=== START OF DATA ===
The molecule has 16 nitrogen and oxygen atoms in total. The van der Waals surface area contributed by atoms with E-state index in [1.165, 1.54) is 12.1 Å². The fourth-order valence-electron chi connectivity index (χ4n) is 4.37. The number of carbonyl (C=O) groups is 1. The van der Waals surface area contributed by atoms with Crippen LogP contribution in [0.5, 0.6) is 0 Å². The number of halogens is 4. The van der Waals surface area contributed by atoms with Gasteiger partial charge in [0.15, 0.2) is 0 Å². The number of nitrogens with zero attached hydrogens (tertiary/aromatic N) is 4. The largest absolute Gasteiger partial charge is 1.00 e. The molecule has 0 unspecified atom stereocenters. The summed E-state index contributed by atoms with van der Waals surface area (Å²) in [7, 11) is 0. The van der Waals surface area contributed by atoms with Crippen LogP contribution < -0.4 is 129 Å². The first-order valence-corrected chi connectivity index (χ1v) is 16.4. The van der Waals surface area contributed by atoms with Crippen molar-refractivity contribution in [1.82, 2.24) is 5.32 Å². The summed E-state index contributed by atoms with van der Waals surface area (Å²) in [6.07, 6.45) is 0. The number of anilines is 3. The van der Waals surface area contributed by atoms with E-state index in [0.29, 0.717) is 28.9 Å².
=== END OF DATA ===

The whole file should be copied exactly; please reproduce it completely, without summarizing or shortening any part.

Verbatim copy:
The molecule has 16 nitrogen and oxygen atoms in total. The van der Waals surface area contributed by atoms with E-state index in [1.165, 1.54) is 12.1 Å². The fourth-order valence-electron chi connectivity index (χ4n) is 4.37. The number of carbonyl (C=O) groups is 1. The van der Waals surface area contributed by atoms with Crippen LogP contribution in [0.5, 0.6) is 0 Å². The number of halogens is 4. The van der Waals surface area contributed by atoms with Gasteiger partial charge in [0.15, 0.2) is 0 Å². The number of nitrogens with zero attached hydrogens (tertiary/aromatic N) is 4. The largest absolute Gasteiger partial charge is 1.00 e. The molecule has 0 unspecified atom stereocenters. The summed E-state index contributed by atoms with van der Waals surface area (Å²) in [7, 11) is 0. The van der Waals surface area contributed by atoms with Crippen LogP contribution < -0.4 is 129 Å². The first-order valence-corrected chi connectivity index (χ1v) is 16.4. The van der Waals surface area contributed by atoms with Crippen molar-refractivity contribution in [1.82, 2.24) is 5.32 Å². The summed E-state index contributed by atoms with van der Waals surface area (Å²) in [6.07, 6.45) is 0. The number of anilines is 3. The van der Waals surface area contributed by atoms with E-state index in [0.29, 0.717) is 28.9 Å².